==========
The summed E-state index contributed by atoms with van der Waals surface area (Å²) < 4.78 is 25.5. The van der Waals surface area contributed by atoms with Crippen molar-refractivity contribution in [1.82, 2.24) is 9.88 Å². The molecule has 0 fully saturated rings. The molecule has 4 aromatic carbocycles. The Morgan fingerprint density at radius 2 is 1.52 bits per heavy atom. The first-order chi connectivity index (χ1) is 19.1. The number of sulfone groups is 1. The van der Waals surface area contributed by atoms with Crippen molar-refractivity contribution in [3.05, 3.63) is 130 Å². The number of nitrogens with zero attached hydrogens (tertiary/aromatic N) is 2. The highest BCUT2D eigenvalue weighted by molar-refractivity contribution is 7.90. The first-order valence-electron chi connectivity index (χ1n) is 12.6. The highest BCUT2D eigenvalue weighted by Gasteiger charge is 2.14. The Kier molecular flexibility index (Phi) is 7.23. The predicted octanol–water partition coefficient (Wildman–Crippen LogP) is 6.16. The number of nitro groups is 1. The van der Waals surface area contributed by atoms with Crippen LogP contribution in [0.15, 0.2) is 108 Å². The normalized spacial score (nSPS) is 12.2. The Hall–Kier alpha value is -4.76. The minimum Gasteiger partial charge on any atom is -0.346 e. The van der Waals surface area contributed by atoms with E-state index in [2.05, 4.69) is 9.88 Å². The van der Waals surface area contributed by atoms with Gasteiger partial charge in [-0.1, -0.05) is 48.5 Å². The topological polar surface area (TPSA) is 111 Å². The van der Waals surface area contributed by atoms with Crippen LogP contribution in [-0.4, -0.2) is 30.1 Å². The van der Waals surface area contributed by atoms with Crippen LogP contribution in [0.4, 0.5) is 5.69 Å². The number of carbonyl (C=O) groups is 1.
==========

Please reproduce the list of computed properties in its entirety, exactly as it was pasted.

The summed E-state index contributed by atoms with van der Waals surface area (Å²) < 4.78 is 25.5. The van der Waals surface area contributed by atoms with Crippen molar-refractivity contribution in [1.82, 2.24) is 9.88 Å². The molecule has 0 fully saturated rings. The molecule has 4 aromatic carbocycles. The Morgan fingerprint density at radius 2 is 1.52 bits per heavy atom. The first-order chi connectivity index (χ1) is 19.1. The number of sulfone groups is 1. The van der Waals surface area contributed by atoms with Crippen molar-refractivity contribution in [3.05, 3.63) is 130 Å². The number of nitrogens with zero attached hydrogens (tertiary/aromatic N) is 2. The highest BCUT2D eigenvalue weighted by molar-refractivity contribution is 7.90. The first-order valence-electron chi connectivity index (χ1n) is 12.6. The highest BCUT2D eigenvalue weighted by Gasteiger charge is 2.14. The Kier molecular flexibility index (Phi) is 7.23. The predicted octanol–water partition coefficient (Wildman–Crippen LogP) is 6.16. The number of nitro groups is 1. The van der Waals surface area contributed by atoms with Crippen LogP contribution in [0.15, 0.2) is 108 Å². The normalized spacial score (nSPS) is 12.2. The Hall–Kier alpha value is -4.76. The minimum Gasteiger partial charge on any atom is -0.346 e. The van der Waals surface area contributed by atoms with E-state index in [2.05, 4.69) is 9.88 Å². The van der Waals surface area contributed by atoms with Gasteiger partial charge in [-0.1, -0.05) is 48.5 Å². The topological polar surface area (TPSA) is 111 Å². The van der Waals surface area contributed by atoms with Crippen LogP contribution in [-0.4, -0.2) is 30.1 Å². The van der Waals surface area contributed by atoms with Crippen LogP contribution in [0.4, 0.5) is 5.69 Å². The number of carbonyl (C=O) groups is 1.